Tax Return Preparers
Tax Return Preparers

Taxpayer advocate targets tax return preparers

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National Taxpayer Advocate Erin M. Collins has released the “2021 Purple Book” containing recommendations for legislative fixes to the federal tax system (National Taxpayer Advocate 2021 Purple Book; Compilation of Legislative Recommendations to Strengthen Taxpayer Rights and Improve Tax Administration). Among the recommendations:

Congress should authorize the IRS to establish minimum competency standards for federal tax return preparers.

Federal law currently imposes no competency or licensing requirements on paid tax return preparers. Credentialed individuals—attorneys, CPAs, and EAs—are generally required to pass competency exams and take continuing education courses. Volunteers who prepare returns through the Volunteer Income Tax Assistance and Tax Counseling for the Elderly programs must also pass competency tests.

However, the Taxpayer Advocate charges that the vast majority of paid preparers are non-credentialed and are not required to pass competency tests or take courses in tax return preparation. And that, according to the Advocate, results in inaccurate returns.

The Purple Book cites studies that illustrate the extent of inaccurate tax return preparation. For example, General Accounting Office (GAO) auditors posing as taxpayers made 19 visits to national tax return preparation chains using two fact patterns for the returns they wanted prepared. In 17 of 19 cases, the GAO found that the preparers computed the wrong refund amounts with variations of several thousand dollars.

In 2011, the IRS implemented a program generally requiring preparers to register with the IRS, take a competency exam, and take continuing education courses. The authority for the program was based on the premise that tax return preparation constituted “practice” before the IRS that could be regulated. The program was short lived, however, and was shut down after just two years when a U.S. district court ruled that “mere” tax return preparation is not “practice” before the IRS. Since that time, the IRS has operated a voluntary Annual Filing Season Program for non-credentialed preparers. Under the program, participating providers must meet specific requirements, including continuing education, in return for which they receive a “Record of Completion” and are listed in a directory on for taxpayers to use in locating qualified tax return preparers. However, the Taxpayer Advocate charges that the voluntary program is less rigorous than the 2011 program—and most non-credentialed preparers do not participate.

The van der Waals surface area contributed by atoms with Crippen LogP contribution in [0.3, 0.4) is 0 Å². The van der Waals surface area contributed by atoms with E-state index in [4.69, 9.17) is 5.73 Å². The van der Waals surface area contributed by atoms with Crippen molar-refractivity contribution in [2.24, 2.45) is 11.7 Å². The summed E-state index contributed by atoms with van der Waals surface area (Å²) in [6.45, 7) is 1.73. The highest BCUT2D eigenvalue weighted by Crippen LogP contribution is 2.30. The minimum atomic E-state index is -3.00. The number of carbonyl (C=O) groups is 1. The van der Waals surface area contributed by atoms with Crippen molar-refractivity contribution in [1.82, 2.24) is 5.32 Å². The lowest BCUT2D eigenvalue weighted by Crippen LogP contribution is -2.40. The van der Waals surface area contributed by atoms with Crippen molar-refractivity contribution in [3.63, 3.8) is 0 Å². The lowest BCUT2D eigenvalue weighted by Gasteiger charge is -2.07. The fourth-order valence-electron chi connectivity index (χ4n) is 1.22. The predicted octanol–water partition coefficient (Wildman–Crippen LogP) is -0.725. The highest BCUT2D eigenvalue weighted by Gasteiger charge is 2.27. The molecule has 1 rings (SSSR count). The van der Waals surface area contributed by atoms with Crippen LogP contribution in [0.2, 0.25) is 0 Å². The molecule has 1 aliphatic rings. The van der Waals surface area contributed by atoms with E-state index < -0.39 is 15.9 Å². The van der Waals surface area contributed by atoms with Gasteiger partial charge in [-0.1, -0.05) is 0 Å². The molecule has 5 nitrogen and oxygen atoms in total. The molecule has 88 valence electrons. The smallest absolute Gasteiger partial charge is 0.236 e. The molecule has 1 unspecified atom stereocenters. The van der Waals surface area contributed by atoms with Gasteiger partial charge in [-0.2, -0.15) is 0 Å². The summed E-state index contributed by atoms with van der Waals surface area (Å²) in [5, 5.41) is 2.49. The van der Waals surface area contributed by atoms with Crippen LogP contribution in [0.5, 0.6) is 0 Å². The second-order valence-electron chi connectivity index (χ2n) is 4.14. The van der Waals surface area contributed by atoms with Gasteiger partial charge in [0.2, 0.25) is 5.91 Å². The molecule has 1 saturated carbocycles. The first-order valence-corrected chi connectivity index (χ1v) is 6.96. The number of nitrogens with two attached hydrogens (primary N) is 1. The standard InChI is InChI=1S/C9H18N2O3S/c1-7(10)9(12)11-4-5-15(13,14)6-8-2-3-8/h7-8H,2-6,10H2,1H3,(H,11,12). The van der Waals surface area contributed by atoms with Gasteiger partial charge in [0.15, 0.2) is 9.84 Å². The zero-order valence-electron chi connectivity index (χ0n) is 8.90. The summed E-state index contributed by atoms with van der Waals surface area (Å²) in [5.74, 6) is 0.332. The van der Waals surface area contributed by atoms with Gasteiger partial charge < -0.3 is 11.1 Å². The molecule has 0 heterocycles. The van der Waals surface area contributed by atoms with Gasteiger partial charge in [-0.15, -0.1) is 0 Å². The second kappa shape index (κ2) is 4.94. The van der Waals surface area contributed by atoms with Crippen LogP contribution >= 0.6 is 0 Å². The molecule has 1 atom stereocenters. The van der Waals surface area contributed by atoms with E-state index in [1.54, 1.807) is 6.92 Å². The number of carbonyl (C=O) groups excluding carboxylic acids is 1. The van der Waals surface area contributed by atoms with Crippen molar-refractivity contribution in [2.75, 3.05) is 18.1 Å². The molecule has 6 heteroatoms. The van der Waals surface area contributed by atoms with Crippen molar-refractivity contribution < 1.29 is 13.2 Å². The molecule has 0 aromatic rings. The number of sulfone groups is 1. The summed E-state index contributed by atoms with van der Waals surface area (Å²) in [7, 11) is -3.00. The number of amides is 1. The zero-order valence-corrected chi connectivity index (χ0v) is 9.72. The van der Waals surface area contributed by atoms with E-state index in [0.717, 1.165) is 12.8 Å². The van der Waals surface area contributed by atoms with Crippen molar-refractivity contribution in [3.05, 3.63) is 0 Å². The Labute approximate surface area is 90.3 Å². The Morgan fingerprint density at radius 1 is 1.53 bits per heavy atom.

Bottom line. According to the National Taxpayer Advocate, “To protect the public, federal and state laws generally require lawyers, doctors, securities dealers, financial planners, actuaries, appraisers, contractors, motor vehicle operators, and even barbers and beauticians to obtain licenses or certifications, and in most cases pass competency tests. Taxpayers and the tax system would benefit from requiring tax return preparers to pass minimum competency tests.”

Authorize the IRS to establish minimum standards for tax return preparers.

Most taxpayers hire tax return preparers to complete their returns, and visits to preparers by GAO and Treasury Inspector General for Tax Administration auditors posing as taxpayers, as well as IRS compliance studies, have found preparers make significant errors that harm taxpayers and reduce tax compliance. Nearly 10 years ago, the IRS sought to implement minimum preparer standards, including requiring otherwise non-credentialed preparers to pass a basic competency test, but a federal court concluded the IRS could not do so without statutory authorization. Taxpayer Advocate Service recommends Congress provide that authorization.

National Taxpayer Advocate 2021 Purple Book; Compilation of Legislative Recommendations to Strengthen Taxpayer Rights and Improve Tax Administration

One response to “Taxpayer advocate targets tax return preparers”

  1. I agree that there should be a level of competency required for tax payers who are not filing their own returns.